NCFI Geotechnical Foam, TerraThane, Helps Contractor Save Chicagoland Apartments With Minimal Disruption to Tenants

Wed June 5th 017

Wed June 5th 017

MOUNT AIRY, NC—A newly purchased 17-building apartment complex in Rolling Meadows, IL, built in the early 1960s, has seen plenty of tenants make their homes there. When new owners went about making renovations they discovered one 18,000 sq. ft. building suffering from voids in the soil beneath the slabs ranging from five inches to almost two feet in diameter caused by the stratified compacting of the historically hydric wetlands sedimentary soil, and water and sewer main breaks over the years. The voids caused some uneven floors and left the door open for future problems like mold.

“We’ve been doing foundation work in Chicagoland for 30 years,” says Marty Sobelman, president of Atlas, Buffalo Grove, IL, a company that specializes in correcting concrete slab displacement by locating the voids in the subsoil, filling them, and lifting the concrete slabs to level. “This soil around here is tricky, and we’ve seen how large voids beneath concrete slab construction can wreck havoc on older buildings.”

The owners stipulated they needed the work done with minimal disruption to the comfort of their tenants. No problem, said Sobelman. “We used over 450 cubic feet of a newer polyurethane foam system instead of the older heavy cement or mud material. With cement we’d have had to use more and heavier equipment, make larger drill holes in the slabs, create much more dust, experience higher labor costs, and the tenants would have to move out.”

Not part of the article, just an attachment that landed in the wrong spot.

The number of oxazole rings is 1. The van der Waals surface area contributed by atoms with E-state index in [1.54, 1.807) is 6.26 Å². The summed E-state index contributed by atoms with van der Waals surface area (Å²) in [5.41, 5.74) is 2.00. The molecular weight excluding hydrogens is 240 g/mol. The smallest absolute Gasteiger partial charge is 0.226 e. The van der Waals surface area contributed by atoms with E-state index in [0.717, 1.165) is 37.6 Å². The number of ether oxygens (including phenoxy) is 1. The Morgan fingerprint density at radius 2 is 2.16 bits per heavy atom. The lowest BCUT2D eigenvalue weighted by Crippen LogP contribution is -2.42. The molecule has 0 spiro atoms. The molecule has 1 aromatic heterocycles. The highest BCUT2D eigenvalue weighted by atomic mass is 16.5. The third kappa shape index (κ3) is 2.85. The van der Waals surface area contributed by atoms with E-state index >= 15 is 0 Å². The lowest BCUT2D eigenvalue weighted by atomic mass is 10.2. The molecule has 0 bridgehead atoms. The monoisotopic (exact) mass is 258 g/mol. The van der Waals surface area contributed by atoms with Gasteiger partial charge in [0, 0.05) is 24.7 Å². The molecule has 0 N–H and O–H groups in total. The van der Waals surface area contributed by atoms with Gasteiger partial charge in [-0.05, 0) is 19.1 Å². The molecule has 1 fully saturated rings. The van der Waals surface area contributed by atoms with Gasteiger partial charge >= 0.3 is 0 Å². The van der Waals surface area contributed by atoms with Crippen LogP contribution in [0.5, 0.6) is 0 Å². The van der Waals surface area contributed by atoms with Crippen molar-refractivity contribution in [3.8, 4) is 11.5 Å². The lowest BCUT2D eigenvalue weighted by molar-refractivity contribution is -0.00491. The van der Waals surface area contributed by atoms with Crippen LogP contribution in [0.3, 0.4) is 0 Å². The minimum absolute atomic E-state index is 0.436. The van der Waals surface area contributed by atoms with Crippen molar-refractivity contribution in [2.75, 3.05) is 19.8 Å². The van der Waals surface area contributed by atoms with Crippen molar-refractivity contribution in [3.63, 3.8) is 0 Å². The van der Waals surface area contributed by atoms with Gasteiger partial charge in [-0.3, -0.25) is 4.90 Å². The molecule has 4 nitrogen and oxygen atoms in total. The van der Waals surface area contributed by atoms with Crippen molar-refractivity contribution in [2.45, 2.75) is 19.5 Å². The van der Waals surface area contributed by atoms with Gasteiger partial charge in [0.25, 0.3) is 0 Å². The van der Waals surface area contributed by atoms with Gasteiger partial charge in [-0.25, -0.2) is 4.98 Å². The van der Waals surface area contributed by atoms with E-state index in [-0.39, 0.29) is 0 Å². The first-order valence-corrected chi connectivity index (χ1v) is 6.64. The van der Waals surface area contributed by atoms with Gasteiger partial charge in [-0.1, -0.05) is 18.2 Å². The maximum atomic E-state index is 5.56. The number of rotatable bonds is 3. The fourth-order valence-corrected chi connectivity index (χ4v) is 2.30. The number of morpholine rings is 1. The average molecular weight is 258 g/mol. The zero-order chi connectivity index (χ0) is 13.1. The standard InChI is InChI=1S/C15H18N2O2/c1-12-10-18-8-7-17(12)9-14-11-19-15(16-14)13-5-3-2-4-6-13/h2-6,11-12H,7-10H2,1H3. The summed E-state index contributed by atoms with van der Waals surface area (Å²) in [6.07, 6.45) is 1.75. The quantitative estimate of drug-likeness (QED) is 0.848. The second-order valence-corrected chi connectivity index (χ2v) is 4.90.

AtlasSobelman uses TerraThane Geotechnical Polyurethane Foam, by U.S. company, NCFI Polyurethanes. “They pioneered polyurethane foams in the U.S. We’ve been using their products for at least 10 years, and we’re sold on TerraThane because it’s so much cleaner than the old cement method. We drill smaller holes in the slab (5/8” v. 2”), there is much less dust from the drilling and pumping, and the clean up is minimal. Cement grout leaks out of the packers and, often times, requires scrubbing equipment to remove.

Sobelman says TerraThane also has a rapid set-time. “We’re on site less time which adds to our bottom line, and delights our clients with occupied units who want the job done right and fast. He says another reason he uses TerraThane is that it is much lighter than cement. “Four or five pounds under pressure versus 135 lbs. with cement grout. Engineers love it because it lowers the surcharge load on the sub-base.”

Sobelman is extremely knowledgeable when it comes to concrete repair; he served as president of the International Concrete Repair Institute in 2007. He’s been in the industry for over 30 years and knows his manufacturers and the flood of newer geotechnical products too. “In 10 years of using their products, we’ve never had a single problem with NCFI. Not one in all the time. They make products that are consistent—of the highest quality—and they back us up all the way to end of the job.” He says the customer support is exemplary then stops and adds with a laugh, “I wish I could tell you how well their engineers and tech guys are at solving our problems, but we just haven’t had any with their products.”


For more information or to arrange an interview on this subject contact Dale McGlothlin, (202) 341-8615


NCFI, headquartered in Mt. Airy, NC since 1964, manufactures polyurethane foam chemical systems for spray foam-in-place insulation (SPF), geotechnical, roofing, marine floatation, packaging, specialty molding, and many other uses. The company also offers a complete line of flexible foams for furniture seating, transportation seating, bedding, carpet underlay, and packaging. NCFI also has manufacturing plants in Hickory, N.C., Dalton, GA., and Salt Lake City, UT. To learn more about NCFI please visit